Cynthia Nixon and Christine Baranski in ‘The Gilded Age’ (Barbara Nitke/HBO)
Cynthia Nixon and Christine Baranski in ‘The Gilded Age’ (Barbara Nitke/HBO)

In The Gilded Age, young Marian often expresses her desire to work but is advised by her aunts to take up something more acceptable in New York society, like volunteering for a charity. As Agnes tells Marian in the fifth episode of season one: “Charity has two functions in our world. The first is to raise funds for the less fortunate, which is wholly good. The second is to provide a ladder for people to climb into society who do not belong there.”

Perhaps the most consistent belief in both the real-life Gilded Age and the HBO series is the quest to find a husband. For white, middle to upper-class women in the United States, much of their lives and education were devoted to preparing her to become a wife. According to Daniel Scott Smith, author of Family Limitation, Sexual Control, and Domestic Feminism in Victorian America, 90 per cent of women married during the 19th century and more than 95 per cent were not employed outside the home. While the status or wealth of who a woman married advanced her own social status, many married women were still barred certain legal protections or freedom. Throughout much of the 19th century, wives couldn’t even own their own property, keep their own wages, or enter into contracts. As women’s rights leader Elizabeth Cady Stanton once claimed, strict divorce laws were among the greatest obstacles to women’s freedom and she likened marriage to “legalised prostitution”.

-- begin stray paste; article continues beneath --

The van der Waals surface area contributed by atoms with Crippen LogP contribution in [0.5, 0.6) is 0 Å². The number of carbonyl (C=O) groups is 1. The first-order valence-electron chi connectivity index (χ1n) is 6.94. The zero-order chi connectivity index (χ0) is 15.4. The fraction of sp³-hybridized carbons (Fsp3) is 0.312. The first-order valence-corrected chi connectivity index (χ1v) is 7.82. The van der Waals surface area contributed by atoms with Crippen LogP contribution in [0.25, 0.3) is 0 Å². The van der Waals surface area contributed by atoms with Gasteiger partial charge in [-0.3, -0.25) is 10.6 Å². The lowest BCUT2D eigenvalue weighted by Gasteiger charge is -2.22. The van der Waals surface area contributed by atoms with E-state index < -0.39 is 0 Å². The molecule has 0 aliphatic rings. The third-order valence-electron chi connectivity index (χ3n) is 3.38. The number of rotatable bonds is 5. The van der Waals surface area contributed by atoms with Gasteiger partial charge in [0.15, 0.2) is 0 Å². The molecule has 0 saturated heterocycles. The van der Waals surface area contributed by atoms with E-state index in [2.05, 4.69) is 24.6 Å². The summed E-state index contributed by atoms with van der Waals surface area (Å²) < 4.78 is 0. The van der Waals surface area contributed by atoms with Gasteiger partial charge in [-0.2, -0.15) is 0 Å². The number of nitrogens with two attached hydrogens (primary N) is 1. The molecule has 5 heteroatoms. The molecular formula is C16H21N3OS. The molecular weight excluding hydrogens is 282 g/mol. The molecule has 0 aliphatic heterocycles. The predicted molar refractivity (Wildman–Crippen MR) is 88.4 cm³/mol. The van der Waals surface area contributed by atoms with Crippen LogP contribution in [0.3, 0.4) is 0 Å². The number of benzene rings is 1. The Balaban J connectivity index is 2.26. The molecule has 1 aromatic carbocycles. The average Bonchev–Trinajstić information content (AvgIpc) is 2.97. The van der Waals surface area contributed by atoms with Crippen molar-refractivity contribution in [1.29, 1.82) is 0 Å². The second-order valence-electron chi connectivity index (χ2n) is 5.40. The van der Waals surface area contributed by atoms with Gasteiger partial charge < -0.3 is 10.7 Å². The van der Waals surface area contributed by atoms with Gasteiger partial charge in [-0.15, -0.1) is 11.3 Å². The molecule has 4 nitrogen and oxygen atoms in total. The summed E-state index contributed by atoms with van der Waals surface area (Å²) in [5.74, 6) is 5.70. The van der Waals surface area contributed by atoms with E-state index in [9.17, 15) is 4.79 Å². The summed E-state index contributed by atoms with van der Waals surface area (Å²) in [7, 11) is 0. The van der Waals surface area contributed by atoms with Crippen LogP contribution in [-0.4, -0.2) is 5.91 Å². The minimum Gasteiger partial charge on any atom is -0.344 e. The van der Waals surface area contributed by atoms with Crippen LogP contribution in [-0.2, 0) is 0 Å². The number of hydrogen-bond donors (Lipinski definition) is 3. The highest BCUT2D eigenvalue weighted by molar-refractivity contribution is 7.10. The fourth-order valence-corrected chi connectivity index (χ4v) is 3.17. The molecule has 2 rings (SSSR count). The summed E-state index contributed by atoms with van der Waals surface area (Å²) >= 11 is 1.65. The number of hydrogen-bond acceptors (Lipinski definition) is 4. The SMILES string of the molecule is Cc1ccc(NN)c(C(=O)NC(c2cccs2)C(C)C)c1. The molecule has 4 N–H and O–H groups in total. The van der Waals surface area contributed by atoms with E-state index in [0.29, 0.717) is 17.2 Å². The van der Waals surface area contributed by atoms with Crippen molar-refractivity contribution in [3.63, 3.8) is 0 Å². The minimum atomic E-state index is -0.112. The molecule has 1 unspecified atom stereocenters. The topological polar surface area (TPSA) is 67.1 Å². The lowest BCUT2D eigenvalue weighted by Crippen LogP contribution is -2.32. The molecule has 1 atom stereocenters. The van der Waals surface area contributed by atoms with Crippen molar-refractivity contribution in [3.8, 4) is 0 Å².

In The Gilded Age, young single men like Larry Russell are encouraged to “sow their wild oats”, as told by his own father in the eighth episode of season one. But in the second episode of season two, George Russell then tells his daughter Gladys: “Marriage is not the place to look for freedom.”

The period drama series has captivated both audiences and historians, but questions of how The Gilded Age will portray the inevitable women’s suffrage movement still remain.

New episodes of The Gilded Age season two drop every Sunday on HBO.